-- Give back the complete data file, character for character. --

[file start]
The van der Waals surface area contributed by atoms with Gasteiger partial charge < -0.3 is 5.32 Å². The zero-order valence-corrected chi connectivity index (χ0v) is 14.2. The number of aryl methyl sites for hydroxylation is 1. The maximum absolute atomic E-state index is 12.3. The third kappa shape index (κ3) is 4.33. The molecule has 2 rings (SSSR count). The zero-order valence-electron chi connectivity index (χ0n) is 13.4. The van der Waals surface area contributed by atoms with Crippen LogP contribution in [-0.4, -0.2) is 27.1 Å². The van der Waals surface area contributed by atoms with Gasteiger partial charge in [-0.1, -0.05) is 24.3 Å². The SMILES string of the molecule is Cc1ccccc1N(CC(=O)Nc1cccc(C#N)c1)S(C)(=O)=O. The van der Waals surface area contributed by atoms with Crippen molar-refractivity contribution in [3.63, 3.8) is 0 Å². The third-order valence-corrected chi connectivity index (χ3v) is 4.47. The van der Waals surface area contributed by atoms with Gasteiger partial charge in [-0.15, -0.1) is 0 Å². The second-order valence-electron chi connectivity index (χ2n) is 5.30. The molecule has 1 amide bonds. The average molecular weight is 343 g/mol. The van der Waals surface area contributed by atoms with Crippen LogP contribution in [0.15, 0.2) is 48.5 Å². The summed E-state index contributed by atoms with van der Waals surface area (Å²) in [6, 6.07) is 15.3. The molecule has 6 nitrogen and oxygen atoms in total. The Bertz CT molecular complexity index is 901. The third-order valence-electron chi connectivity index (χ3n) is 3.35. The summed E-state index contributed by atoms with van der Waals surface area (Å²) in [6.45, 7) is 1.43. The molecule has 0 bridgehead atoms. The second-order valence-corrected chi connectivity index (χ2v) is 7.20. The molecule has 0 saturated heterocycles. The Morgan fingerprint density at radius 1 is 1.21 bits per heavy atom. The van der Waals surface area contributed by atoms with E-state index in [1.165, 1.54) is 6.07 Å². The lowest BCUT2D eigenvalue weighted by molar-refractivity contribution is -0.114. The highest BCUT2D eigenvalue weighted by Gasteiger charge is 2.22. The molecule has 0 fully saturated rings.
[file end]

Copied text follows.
The van der Waals surface area contributed by atoms with Gasteiger partial charge < -0.3 is 5.32 Å². The zero-order valence-corrected chi connectivity index (χ0v) is 14.2. The number of aryl methyl sites for hydroxylation is 1. The maximum absolute atomic E-state index is 12.3. The third kappa shape index (κ3) is 4.33. The molecule has 2 rings (SSSR count). The zero-order valence-electron chi connectivity index (χ0n) is 13.4. The van der Waals surface area contributed by atoms with Crippen LogP contribution in [-0.4, -0.2) is 27.1 Å². The van der Waals surface area contributed by atoms with Gasteiger partial charge in [-0.1, -0.05) is 24.3 Å². The SMILES string of the molecule is Cc1ccccc1N(CC(=O)Nc1cccc(C#N)c1)S(C)(=O)=O. The van der Waals surface area contributed by atoms with Crippen molar-refractivity contribution in [3.63, 3.8) is 0 Å². The third-order valence-corrected chi connectivity index (χ3v) is 4.47. The van der Waals surface area contributed by atoms with Gasteiger partial charge in [-0.15, -0.1) is 0 Å². The second-order valence-electron chi connectivity index (χ2n) is 5.30. The molecule has 1 amide bonds. The average molecular weight is 343 g/mol. The van der Waals surface area contributed by atoms with Crippen LogP contribution in [0.15, 0.2) is 48.5 Å². The summed E-state index contributed by atoms with van der Waals surface area (Å²) in [6, 6.07) is 15.3. The molecule has 6 nitrogen and oxygen atoms in total. The Bertz CT molecular complexity index is 901. The third-order valence-electron chi connectivity index (χ3n) is 3.35. The summed E-state index contributed by atoms with van der Waals surface area (Å²) in [6.45, 7) is 1.43. The molecule has 0 bridgehead atoms. The second-order valence-corrected chi connectivity index (χ2v) is 7.20. The molecule has 0 saturated heterocycles. The Morgan fingerprint density at radius 1 is 1.21 bits per heavy atom. The van der Waals surface area contributed by atoms with E-state index in [1.165, 1.54) is 6.07 Å². The lowest BCUT2D eigenvalue weighted by molar-refractivity contribution is -0.114. The highest BCUT2D eigenvalue weighted by Gasteiger charge is 2.22. The molecule has 0 fully saturated rings.